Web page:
The sanctuary seems to either float atop the water or sink into the dirt, depending on the water level.
No matter when you visit Normanton Church, you will behold a magnificent sight. The church, which was built in the 1760s on a foundation from the 14th century, often seems to be floating on the lake where it is situated. When the water is low, a different illusion presents itself, as the church almost appears to be sinking under its own weight.
The Normanton Church has had major renovations and augmentations throughout the centuries, the most recent being in 1964. Even then, it was nearly destroyed in 1970 when the county planned to flood the area and create a reservoir.
Had it not been for huge public outcry, much of the church would have been submerged and its foundation destroyed. Instead, an alternate plan was designed. The church’s floor was raised by 60 feet, and a causeway was created from the church’s “island” to the lake shore so people could still access the sanctuary when the reservoir’s water was high.
The church, which is now deconsecrated, became a private parish for the Heathcoate family, who built their estate in Normanton in the 18th century. It’s now a popular location for weddings, concerts, and other social events.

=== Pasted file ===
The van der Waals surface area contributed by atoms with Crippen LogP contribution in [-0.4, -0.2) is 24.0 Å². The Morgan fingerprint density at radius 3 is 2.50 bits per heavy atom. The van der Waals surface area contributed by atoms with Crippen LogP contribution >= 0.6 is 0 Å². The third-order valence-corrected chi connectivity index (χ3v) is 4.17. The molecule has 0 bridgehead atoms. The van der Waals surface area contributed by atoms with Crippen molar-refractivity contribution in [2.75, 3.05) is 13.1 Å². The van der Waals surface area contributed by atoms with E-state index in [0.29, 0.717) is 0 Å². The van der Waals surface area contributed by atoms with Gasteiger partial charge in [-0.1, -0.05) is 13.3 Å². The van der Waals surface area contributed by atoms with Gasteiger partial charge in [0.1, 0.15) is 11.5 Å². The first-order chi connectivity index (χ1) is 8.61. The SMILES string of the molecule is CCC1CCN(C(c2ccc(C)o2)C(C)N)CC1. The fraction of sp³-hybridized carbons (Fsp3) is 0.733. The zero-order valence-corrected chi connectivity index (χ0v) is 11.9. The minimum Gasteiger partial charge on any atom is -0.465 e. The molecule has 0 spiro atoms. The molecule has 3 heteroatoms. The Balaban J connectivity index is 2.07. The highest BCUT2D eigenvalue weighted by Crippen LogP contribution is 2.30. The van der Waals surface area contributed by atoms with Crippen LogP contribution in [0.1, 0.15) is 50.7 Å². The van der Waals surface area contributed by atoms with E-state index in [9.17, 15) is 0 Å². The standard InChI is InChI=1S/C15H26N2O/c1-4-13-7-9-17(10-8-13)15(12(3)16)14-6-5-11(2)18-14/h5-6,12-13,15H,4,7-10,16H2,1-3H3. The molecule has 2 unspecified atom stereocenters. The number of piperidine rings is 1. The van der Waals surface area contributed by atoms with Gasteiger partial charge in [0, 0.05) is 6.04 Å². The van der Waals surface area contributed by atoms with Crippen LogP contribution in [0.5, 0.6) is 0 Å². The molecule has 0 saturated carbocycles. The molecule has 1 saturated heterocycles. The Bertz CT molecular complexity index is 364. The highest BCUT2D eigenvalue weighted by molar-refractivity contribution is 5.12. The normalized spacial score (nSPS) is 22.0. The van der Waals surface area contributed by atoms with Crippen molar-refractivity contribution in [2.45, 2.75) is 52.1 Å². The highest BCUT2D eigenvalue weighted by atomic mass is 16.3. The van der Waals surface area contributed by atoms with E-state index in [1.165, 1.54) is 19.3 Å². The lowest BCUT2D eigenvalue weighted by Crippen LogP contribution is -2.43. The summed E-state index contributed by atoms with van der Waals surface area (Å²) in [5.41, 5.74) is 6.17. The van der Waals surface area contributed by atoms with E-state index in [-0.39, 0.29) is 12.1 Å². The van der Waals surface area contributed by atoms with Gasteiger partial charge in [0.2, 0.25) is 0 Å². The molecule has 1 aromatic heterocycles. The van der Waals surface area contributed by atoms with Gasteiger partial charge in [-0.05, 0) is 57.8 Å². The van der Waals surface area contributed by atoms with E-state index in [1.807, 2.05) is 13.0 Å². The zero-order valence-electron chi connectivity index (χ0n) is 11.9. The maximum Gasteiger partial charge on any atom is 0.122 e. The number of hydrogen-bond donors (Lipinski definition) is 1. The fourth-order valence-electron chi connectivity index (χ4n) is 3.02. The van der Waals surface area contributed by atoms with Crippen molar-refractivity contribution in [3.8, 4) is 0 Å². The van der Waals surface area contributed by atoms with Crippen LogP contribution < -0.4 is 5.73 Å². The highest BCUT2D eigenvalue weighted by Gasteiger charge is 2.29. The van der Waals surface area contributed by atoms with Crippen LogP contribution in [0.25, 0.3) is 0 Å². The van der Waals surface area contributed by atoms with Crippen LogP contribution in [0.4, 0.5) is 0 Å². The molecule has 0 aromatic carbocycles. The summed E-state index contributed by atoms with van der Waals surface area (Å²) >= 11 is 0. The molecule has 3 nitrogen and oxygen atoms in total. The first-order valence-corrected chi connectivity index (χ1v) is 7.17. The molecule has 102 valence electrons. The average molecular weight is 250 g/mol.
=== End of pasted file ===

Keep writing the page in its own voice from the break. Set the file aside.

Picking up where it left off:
The water surrounding it is now one of Europe’s largest human-made lakes. It has been dedicated as a Site of Special Scientific Interest, and Historic England designated the Normanton Church a Grade II listed building.
Know Before You Go
You can always see the Normanton Church from the shores of Normanton Water, but public visits to the church itself are only permitted on certain days. Check its website to see when it is open to the public and when it is closed for weddings and other private events.
This wondrous church in its spectacular setting is a photographer’s dream. Plan on spending enough time to see it at different times of day, as the shifting light can also enhance the illusion. Out on the water, you can often see swans and sailboats, which only adds to its fairytale appeal.
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